You may have missed the news that FriendFeed, a free online aggregator that lets you manage updates from multiple social networks, was purchased recently by Facebook. Ad industry observer Bob Knorpp pondered what the acquisition meant for free business models in general, so we responded:
Regarding free, all this hyperbole is really just ornamentation on the basic “cross-subsidy” economic model. Television and radio have done this for decades giving away content in return for advertisers funding access to eyeballs (3-party exchange). Google gives away search to attract an audience to attract advertising bids (another 3-party exchange). USPS delivers mail to Alaska for 44 cents because it is subsidized by more profitable routes in urban cities. It’s all so simple — if you draw a circle around all the parties involved in any supposedly free business, someone pays to offset the costs for a profit. People get confused by free because they often only look at 2 of the 3 parties directly involved.
A is free to B as long as B attracts dollars from C that are paid to A.
Cross-subsidies can also pull payment from the future. So any startup — Facebook, Twitter, FriendFeed — can burn in the red and be “free” when really it is pulling payment from a future IPO or acquisition. Sure, burn $20 million today, but if you’re bought for $50 million next year, that’s cool. The funding model is simply tied to confidence in the exit strategy.
One future form of cross subsidy is also new products or services. Twitter, for example, could be building up to 1 billion users in hopes of creating the world’s largest database of the now, in which that data could be sold to marketers. The exit strategy could be replacing Experian. Advertising may never rear its head in that Twitter model, because the third-party subsidy comes from an entirely new business. Marketers could use that data to serve you addressable TV ads or send direct mail to your home. But again, A is free to B because B will attract dollars from C that are paid to A.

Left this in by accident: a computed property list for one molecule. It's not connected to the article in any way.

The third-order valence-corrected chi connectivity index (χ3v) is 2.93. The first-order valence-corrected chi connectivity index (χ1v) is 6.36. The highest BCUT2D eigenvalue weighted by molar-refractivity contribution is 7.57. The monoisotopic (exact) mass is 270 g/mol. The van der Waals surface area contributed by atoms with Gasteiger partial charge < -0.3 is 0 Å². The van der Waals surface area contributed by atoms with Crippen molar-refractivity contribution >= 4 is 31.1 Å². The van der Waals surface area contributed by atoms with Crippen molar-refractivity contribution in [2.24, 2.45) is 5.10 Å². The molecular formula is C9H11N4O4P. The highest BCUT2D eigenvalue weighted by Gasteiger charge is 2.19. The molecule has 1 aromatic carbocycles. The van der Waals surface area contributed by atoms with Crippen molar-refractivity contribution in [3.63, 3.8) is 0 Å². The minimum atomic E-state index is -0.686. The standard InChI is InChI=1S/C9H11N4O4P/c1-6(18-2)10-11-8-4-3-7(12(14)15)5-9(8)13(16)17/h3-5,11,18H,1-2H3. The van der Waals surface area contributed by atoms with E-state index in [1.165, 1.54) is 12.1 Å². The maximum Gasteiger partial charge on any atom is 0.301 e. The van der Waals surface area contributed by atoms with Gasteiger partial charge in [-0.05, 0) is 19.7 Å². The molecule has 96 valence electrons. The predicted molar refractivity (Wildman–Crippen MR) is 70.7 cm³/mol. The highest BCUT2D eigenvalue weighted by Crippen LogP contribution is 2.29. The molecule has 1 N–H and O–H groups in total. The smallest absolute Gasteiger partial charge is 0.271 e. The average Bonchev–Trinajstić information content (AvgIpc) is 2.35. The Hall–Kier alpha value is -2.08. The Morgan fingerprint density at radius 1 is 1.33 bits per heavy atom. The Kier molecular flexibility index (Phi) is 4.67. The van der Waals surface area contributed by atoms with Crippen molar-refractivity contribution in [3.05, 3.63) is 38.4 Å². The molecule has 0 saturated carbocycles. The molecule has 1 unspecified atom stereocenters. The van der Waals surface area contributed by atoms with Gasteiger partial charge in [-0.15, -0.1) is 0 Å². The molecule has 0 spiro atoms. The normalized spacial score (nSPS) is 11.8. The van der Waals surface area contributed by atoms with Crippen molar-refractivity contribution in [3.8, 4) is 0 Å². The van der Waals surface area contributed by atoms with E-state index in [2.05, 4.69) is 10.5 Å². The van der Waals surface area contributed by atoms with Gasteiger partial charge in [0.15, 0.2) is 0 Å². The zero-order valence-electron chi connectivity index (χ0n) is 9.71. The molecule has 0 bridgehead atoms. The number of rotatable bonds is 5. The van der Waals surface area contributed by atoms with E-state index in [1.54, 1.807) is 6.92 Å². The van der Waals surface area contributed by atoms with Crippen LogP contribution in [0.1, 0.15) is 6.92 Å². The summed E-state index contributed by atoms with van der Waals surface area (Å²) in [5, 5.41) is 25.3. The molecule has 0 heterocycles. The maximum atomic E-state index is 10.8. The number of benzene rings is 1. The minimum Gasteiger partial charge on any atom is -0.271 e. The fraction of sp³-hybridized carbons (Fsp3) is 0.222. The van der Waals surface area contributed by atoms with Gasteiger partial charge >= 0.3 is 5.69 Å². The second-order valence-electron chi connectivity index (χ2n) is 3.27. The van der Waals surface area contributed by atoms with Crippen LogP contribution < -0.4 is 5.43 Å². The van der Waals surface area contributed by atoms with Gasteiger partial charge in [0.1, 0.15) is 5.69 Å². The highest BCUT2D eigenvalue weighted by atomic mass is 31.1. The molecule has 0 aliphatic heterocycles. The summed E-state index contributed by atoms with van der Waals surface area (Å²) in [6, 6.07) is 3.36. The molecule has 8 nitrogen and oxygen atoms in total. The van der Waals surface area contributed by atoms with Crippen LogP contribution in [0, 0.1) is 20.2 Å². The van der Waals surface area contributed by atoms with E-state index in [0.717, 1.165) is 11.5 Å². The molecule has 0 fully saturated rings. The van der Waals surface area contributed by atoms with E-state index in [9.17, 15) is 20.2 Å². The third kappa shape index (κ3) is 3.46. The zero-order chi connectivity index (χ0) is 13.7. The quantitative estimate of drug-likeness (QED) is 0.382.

Free doesn’t exist. Chris Anderson’s elegant argument is really just an articulation of cross-subsidies. His idea that falling data costs will make everything free is false, because as Porter has explained, three things flow in any economic exchange — information, value, and products. Information may get cheap, but products still come in three dimensions and have costs. And while information could approach free, the ideation of that information still costs money. Trust me, I do this for a living 😉
Now, finally, re FriendFeed — hey, that was a nice portal play for all of social media. I could aggregate my content from everywhere else and make FriendFeed the center of my universe. If I were Facebook, I’d be messing my pants. “Those guys are stealing our social graph!” Facebook bought it for several reasons, but if nothing else, to take a social media portal competitor off the table.
Nicely played, FriendFeed. Looks like your cross-subsidy from the future finally arrived.
Image: Ana Cotta